Fall is finally starting to show itself in a big way this past week. Leaves are really dropping and the woods are taking on a whole new look. Hunters can expect an increase in deer activity over the next two weeks as we move into the prime rutting season. Water temperatures on area lakes and rivers have dropped to the low 50 degree range and by the end of next week I expect them to be in the low 40 degree range. The lower water temperatures will definitely increase feeding activity among most predator fish especially muskies.
This past week has been exceptionally good for hunters and fishermen alike. We have seen some outstanding catches of big muskies and walleyes along with a few really nice deer that have been taken by local hunters.
Musky action tops the list this past week with several 50 inch class fish being caught along with quite a few other low to mid 40’s fish being caught as well. For just a few we had Robert (Rap) Taylor from Stevens Point, Wisconsin catch his first 50 inch fish and on the same trip Jim Firminhac also from Stevens Point, Wisconsin catch a 49 ½ inch beauty. We had an awesome tiger musky caught by Mike Kadinger from Horicon, Wisconsin while he was out with us, and this was his first musky ever. What a way to get introduced into musky fishing. Welcome aboard Mike! A lot of the musky action has been on live suckers set a various depths that we spread out around the boat while we are casting crankbaits and jerkbaits. The best artificial baits have been Bulldawgs, Suick’s, and Depth Raiders – When it comes to the Depth Raiders, like the countdown Depth Raiders the best.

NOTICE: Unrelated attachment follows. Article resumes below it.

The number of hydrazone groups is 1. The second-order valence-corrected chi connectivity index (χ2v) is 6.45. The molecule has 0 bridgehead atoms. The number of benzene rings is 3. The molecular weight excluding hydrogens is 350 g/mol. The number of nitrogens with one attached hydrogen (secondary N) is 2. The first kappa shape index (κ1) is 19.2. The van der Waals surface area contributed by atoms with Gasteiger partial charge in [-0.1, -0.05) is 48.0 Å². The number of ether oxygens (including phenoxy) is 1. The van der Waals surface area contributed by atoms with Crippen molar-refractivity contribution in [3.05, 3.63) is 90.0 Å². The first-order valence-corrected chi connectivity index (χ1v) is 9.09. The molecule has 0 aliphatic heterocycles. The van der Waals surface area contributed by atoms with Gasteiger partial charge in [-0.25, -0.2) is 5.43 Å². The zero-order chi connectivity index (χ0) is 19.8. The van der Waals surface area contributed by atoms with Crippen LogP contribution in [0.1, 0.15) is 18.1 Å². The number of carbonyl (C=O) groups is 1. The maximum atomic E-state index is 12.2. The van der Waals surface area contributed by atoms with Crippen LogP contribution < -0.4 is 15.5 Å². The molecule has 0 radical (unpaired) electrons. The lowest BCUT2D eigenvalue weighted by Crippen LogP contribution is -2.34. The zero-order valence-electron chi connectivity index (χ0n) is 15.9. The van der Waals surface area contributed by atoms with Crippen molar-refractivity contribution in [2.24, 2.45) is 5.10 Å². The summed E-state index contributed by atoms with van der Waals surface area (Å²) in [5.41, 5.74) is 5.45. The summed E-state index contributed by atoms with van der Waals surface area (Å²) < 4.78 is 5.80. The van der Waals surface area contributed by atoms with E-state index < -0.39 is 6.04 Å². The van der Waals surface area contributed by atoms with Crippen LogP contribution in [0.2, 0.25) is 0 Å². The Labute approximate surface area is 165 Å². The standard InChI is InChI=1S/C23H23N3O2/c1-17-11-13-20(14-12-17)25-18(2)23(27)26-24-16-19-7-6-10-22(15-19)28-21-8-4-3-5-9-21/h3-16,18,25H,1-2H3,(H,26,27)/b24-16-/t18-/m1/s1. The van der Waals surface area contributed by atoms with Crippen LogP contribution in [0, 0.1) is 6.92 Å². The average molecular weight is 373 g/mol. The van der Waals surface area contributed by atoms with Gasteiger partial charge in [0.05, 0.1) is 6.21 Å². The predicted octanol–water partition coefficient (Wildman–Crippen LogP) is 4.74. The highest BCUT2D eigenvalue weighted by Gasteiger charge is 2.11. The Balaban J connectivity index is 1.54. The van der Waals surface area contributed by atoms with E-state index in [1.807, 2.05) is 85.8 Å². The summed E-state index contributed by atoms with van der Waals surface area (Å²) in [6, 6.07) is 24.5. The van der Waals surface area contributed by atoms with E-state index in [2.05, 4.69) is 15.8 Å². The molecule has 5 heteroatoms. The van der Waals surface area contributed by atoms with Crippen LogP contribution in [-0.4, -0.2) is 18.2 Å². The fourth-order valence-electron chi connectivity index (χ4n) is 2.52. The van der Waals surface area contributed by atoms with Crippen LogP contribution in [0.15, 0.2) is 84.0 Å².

Walleyes and crappies have been very consistent, and if you are looking for some fish for the frying pan now is the time to do it. A lot of the time we are finding both species in the same locations in 12 to 16 feet of water right on or near the bottom. A simple lead-head jig and minnow slowly twitched and hopped along the bottom will catch both species. Another method that has been working for us is by slip bobber fishing. We set up our rigs at appropriate depths to keep our baits slightly suspended above the bottom and then we slip or drift with the current or wind across main lake humps or points to find active fish. Sometimes I will use my trolling motor to help position the boat especially when we come in contact with fish or an area that is holding fish.
If you like these reports and want more up to date information or just want to see what is going on along with some great photos check us out on Facebook at: Phil Schweik or Hooksetters Guide Service. Thank you!
Have a great week,
Hooksetters Guide Service
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